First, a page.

by Rick Reynolds
When Igal Toledano, a professional interior designer, mentioned building a modern coastal home he and his wife planned on retiring to, an associate of his (and past Bensonwood client) recommended he give us a call. Armed with a sketch, Mr. Toledano met with Bensonwood architect, Bill Holtz. Together, they refined the design and modified it for Bensonwood’s method of Montage building, where the panelized and timberframe elements would be precision-fabricated off site in New Hampshire, packed flat on trucks, and rapidly assembled on site using a crane.
Beginning with the inside and working out, the interior layout of the 3-bedroom, single-story home indicated an open space plan flanked by bedroom spaces on either side of the house. With the master suite on one end and two guest rooms on the other (one for a grown daughter when visiting), both private and gathering areas could be optimized. Tying together the two bedroom wings, a large window wall would bathe the common areas of the home natural light. The cellar level encompasses a rec room, mechanical room, and storage areas.
Moving outside, the East Hampton NY home site, well out to sea on the South Fork of Long Island, presented the usual engineering challenges faced by exposed coastal towns. Though well above sea level, and not prone to flooding, the home needed to be robust enough to withstand 120-mph wind loads while maintaining its crisp, mid-century, contemporary design aesthetic and airy, light-filled spaces. Many robust shear walls would be required to ensure the glass and wood home could withstand the hurricane force winds that periodically pummel Long Island’s eastern shore.
According to Bensonwood structural engineer, Chris Carbone, “Once the shear wall strategies were addressed, we needed to hold the home down so it wouldn’t blow away like a tent in a storm. Coordinating all the anchors in our prefab panels with the pre-cast foundation system was a quite a job by our internal Virtual Fabrication team! Additionally, they, along with our Building Systems specialists, developed a new detail to allow for slight field adjustability of hold down locations — as we know the concrete is never perfect.”
In approaching their retirement years, the Toledano’s were especially interested in obtaining an energy-sipping, high-performance building shell that they could build-out themselves; a cost-saving option, initially, that would keep paying dividends year-after-year through drastically lower heating and cooling costs.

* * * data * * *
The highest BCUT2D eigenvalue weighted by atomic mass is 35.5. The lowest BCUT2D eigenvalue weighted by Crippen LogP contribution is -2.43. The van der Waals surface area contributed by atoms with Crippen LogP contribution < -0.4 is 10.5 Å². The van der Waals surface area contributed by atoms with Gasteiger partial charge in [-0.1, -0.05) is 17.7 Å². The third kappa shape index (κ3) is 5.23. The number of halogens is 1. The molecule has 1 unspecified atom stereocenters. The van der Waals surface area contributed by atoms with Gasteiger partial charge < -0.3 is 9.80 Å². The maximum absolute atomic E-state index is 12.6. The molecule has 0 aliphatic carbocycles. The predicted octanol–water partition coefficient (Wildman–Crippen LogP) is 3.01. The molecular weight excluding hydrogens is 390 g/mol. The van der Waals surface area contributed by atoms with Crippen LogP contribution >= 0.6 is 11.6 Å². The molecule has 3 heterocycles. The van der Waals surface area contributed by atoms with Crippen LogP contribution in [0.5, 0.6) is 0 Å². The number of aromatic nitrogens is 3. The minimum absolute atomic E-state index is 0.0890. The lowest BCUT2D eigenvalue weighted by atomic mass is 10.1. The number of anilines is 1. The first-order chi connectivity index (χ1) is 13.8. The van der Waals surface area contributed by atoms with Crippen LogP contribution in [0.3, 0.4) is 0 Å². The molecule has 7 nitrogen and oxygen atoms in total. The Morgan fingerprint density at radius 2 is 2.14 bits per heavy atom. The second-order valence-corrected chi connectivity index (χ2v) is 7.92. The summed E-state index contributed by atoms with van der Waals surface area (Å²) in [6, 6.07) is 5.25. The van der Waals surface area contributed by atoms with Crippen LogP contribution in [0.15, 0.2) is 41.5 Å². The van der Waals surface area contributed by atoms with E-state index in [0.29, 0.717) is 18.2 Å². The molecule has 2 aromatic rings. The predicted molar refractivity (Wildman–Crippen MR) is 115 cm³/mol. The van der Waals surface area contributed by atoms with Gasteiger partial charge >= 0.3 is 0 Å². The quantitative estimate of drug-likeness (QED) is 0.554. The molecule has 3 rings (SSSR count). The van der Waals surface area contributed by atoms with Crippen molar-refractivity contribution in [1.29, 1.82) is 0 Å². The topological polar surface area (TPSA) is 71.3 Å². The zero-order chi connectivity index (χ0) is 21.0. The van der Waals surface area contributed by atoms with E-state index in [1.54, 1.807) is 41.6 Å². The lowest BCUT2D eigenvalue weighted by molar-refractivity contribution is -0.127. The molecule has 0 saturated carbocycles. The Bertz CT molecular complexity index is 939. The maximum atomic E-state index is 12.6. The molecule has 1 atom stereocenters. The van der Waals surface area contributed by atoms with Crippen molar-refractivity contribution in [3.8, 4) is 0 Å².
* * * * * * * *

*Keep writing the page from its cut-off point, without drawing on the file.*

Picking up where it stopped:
Utilizing a 4 foot grid, 2 feet on center, scaled the building so that standard size building materials could be used, helping to contain cost. For maximum light, the house has eastern and northern facing curtain walls with 8 foot windows; an evolution of Bensonwood’s Nordic Lam wall system.
According to Bensonwood Building Systems head, Jay Lepple, “The window wall itself needed to have significantly tight tolerances to allow the window to fit inside it. Working under controlled shop conditions, we were able to insert the massive windows into these Nordic window wall assemblies. Additionally, it was essential that each panelized window assembly line up horizontally and vertically to its consecutive mate on site. The 3.5″ fin/mull between each window had multiple purposes: It had to be aesthetically pleasing plus meet all of the structural considerations for wind, point loading, panel-to-panel fastening, and serve as the key element for holding the building down. Panelizing these systems off site and having them installed by our crew led to great precision which will directly translate into performance.”
Now, with the home shell completed, Bill Holtz had this story to relate about the design collaboration, including the homeowner’s and neighbor’s comments : “Igal called to tell me he was walking around his house and marveling at the way that the trees, sky and great sunlight of this part of Long Island reflected in the large windows. He remarked: ‘Bill, we both may have designed the house, but nature has completed it. From the exterior this could have been just a big, plain box. But instead it is a collection of gallery walls with windows that reflect and exhibit beautifully framed and changing vignettes of nature throughout the day.’
Igal also mentioned that one of his soon to be neighbors, an 84-year-old architect from just down the road, stopped by the site to say hello. After mentioning that he knew Marcel Breuer, Philip Johnson and others of the ‘International Style,’ this architect neighbor also remarked, ‘I am a humble old architect, but I think THIS is a beautiful building’.”
Low maintenance, wide fiber cement boards on the home’s exterior will offer excellent protection against the elements and Bensonwood’s standard R-35 OB PlusWalls™ and airtight gasketing throughout will provide superior thermal and sealing properties. A shallow-pitched, membrane (rubber) roof rounds out the weatherization complement.
Michael Kochanacz prepared the site, built the foundation, and prepped it for our installation. John Barrows, of Performance Path Solutions, is the onsite builder and construction manager.